The Great British Bake Off’s Dwindling Viewership: Should we still be watching?

Words by Lottie Ennis

I was rather a latecomer to the magical affair that is The Great British Bake Off but now it is perhaps the only classic TV which I am excited to watch in its scheduled spot the minute it comes out. Each year there are a selection of ordinary people who want to demonstrate, as well as push their baking skills to the limit.  Some might say it’s old fashioned and perhaps ill- advised in a current global ecological and obesity crisis. However, I would say that it represents all that is good about Britain and allows us all to indulge in a little bit of mindfulness as we watch the process of the bake.

One thing I like about the bake-off is the range of people that feature. There is usually a range of different ethnicities, ages, accents and styles in the competitors and yet they join together in a yes, competitive way, but also in a team effort to impress the glacial Paul and the perky Prue. It also showcases some of our most nostalgic memories as we see the bakers make recipes that they made with their families long ago. I can’t speak for everyone but I’m sure that most of us have a family dish or even a pleasant memory of cooking with a family member which comes wafting back as soon as the competitors start telling us their stories.

Furthermore, the competition is exposed to the British weather. The weather plays a huge part in the show and is perhaps one of the reasons that it feels so British, as even though it’s filmed in early summertime, it can be dark and rainy or stiflingly hot. This pathetic fallacy teamed with the variation of British accents that we have seen on this season alone, such as Yorkshire, Welsh and Essex gives an overwhelming sense of Britishness without fitting into any one stereotype. In the current political climate, it’s nice to be reminded through a heart-warming baking show that Britishness can be expressed in a multitude of ways through the medium of cake.

Words by Ashley Boyle

The Great British Bake Off’s at Soggy Bottom

As a long-standing lover of programmes with ‘The Great British…’ in the title and all things baked, it’s no surprise that The Great British Bake Off is one of the must-sees on my TV calendar. However, the most recent figures for the 10th series (3rd with Channel 4) has shown the lowest viewer turnout in six years, with an average of 5.7mil – down from 6.1mil last year. Since the controversial move to Channel 4 back in 2017, the show has lost its spark. The first big blow for the show was losing three important members who helped build its fan base – Mel Giedroyc, Sue Perkins and Mary Berry. Mel and Sue’s witty gaffs and honest on-screen chemistry are something that Sandi Toksvig and Noel Fielding just simply don’t have and Prue Leith’s statement jewellery has nothing on the loveable but fierce nature of Mary Berry.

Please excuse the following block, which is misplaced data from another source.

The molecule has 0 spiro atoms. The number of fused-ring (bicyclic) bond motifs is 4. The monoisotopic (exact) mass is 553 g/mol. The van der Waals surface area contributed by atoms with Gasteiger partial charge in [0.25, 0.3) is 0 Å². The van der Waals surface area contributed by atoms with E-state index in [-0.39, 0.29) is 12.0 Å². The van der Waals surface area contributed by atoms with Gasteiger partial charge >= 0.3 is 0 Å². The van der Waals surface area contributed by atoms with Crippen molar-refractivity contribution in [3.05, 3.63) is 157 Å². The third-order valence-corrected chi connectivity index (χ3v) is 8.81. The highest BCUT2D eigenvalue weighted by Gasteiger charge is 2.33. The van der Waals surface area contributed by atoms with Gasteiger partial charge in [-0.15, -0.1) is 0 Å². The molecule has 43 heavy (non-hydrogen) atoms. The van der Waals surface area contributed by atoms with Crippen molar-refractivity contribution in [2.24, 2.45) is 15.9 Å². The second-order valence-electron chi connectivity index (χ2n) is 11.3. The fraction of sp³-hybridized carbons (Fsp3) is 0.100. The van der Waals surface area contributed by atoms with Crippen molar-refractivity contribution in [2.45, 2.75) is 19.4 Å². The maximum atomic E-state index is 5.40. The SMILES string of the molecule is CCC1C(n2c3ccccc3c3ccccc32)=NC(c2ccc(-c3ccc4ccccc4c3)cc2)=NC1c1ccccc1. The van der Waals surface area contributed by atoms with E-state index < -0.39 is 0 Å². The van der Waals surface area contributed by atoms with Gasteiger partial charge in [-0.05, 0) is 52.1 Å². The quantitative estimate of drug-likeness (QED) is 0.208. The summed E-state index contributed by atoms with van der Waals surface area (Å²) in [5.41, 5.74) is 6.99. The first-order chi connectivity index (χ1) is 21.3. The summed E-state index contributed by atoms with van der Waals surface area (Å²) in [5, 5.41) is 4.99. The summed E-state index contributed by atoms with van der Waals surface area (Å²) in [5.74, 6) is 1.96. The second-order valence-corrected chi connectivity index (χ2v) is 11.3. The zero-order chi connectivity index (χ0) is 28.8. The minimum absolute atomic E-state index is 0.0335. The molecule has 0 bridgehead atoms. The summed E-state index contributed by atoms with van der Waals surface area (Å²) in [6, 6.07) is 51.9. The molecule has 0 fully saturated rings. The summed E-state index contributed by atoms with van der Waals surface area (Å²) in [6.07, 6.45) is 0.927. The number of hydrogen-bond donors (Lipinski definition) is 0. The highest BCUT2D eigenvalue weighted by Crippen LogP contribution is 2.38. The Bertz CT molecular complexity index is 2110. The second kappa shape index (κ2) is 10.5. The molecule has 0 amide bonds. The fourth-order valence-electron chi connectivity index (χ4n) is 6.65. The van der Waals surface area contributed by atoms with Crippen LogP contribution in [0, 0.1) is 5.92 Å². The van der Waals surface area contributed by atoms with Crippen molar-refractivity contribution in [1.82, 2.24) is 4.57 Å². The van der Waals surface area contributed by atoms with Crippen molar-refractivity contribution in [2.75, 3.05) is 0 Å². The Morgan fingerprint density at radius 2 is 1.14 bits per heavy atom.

Perhaps one of the worst things on the most recent series is something that never left – Paul Hollywood. As the only original member of the BBC cast to make the change to Channel 4, he relishes the attention. Since when did a handshake from Paul hold so much gravitas? What was once a humble and gracious sign of approval and satisfaction has now manifested into an ego boosting gimmick. Of course, Hollywood is by no means going to turn down the opportunity to remind others of his enduring position as judge. I think it’s important to note that the other personalities of the original series actually turned down the opportunity to continue, whereas Hollywood signed a contract offering £1.1mil more than his wage with the BBC. The sour truth about wages hit headlines last year during the Stand Up To Cancer charity specials, where celebrities where unpaid but the 4 faces of the show all took home cheques.

It seems that since the move, the focus on commercialisation and money has escalated, tarnishing the famous tent’s authenticity and relatability with those watching. Many contestants without actually winning the show now sign a contract for a book or television series and whilst it’s great to have all of this additional content, it makes the bakers appear ingenuine – did you just come on the show for a book deal?
Overall I think the GBBO has officially sold itself down the same river as other reality competitive broadcasts, who are now clutching at straws for viewers by messing with the ingredients of a near faultless recipe.